Once again, these are free flowing thoughts that have not been edited, but will be a real time flow of my interpretation of Rachel’s points. (my comments in these thingys)

  • (People filing in, btw lunch kicked ass. I think I want to marry the Gleacher Center)
  • (No idea when @halvorson’s birthday is, but someone better get her one of those Backstreet Boys headset microphone things)
  • Computers are still dumb
  • Semantic web is about solving these areas of complexity
  • machines do things well that people do poorly
  • but they fail sometimes with ambiguous issues
  • Identity + Definition + Structure …
  • There are non semantic ways to describe structure. eg microformats, machine tags, new web standards
  • IDs take something abstract and make it concrete (mathing is hard! still bitter from my stupidity about last night’s bill.)
  • (Wait. There is a service called FREEBASE? Lindsay Lohan is psyched!)
  • Incidents of anti social behavioral meter (holy CRAP there is a term for everything) @lucidplot says it’s fairly political in the UK. Not surprisingly he calls it “rubbish”)
  • (maybe you don’t need to know all about the semantic web, but you at least need to be able to give it a hug and embrace it)(((hugz))
  • (was there life before slideshare?)
  • (here’s a conference idea: Scribes for conference speeches, 1 scribe per speech, scribes compete and are chosen and allow single point of real time tracking for conferences. I’m rambling. )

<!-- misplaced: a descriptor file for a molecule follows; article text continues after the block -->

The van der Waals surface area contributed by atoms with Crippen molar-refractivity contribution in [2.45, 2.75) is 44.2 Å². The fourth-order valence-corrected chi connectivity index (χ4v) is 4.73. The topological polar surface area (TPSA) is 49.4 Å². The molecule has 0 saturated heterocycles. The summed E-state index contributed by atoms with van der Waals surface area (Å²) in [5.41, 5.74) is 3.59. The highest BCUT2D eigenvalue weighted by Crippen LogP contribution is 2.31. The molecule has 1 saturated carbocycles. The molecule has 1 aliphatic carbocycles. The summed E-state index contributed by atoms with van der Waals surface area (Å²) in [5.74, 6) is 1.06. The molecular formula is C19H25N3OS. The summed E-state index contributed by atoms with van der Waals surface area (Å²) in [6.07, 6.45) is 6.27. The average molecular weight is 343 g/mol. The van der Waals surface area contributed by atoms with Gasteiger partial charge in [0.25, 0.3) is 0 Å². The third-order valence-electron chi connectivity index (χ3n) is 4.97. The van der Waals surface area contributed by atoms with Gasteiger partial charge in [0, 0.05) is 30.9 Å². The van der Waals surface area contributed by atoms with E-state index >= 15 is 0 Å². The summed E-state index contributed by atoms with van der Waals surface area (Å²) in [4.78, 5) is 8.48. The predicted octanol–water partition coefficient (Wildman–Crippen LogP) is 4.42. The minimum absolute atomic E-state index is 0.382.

• (I think I paid $18 for my margarita last night. One margarita. )
  • Machine Assisted tagging – streamlines the approach for tagging e.g. Tagaroo
  • Content Strategists are need to figure out how to roll out these tools – Related Content Services, Semantic Ad Targeting etc
  • Although at its infancy, the semantic web is real and we need to better understand it.

Alright, next up Joe, here’s my free flowing interpretation.

  • Gleacher Center here at the University of Chicago has the production families of an NFL Stadium, I keep waiting for skycam
  • Get Content – Get Costomers (his book)
  • Junta 42 is the eharmony for content marketing
  • 1 goal for this session is getting just 1 “aha” moment
  • (sensing a little inferiority complex from the Cleveland peeps)
  • Barak had a very good simple effective message
  • Hillary didn’t have something to get excited about
  • (interaction between Joe and Kristina is priceless)
  • Higher purpose, what is the higher purpose of what we are providing to our customers.
  • Purpose has to be clear and has a point of view.
  • Purpose and content can be interchangeable.
  • Love or hate, having a point of view is key.
  • How can we differentiate if we are all talking about the same thing? (oft asked question)
  • What does your content stand for?
  • (points for using, “this is how we roll”)
  • Create your own category
  • Where are your customers?
  • not cheap, just a different kind of expensive
  • (If we put Brogan fans on side and non fans on the other, who wins the tug o war)
  • (sucks that the word process makes people’s eyes roll)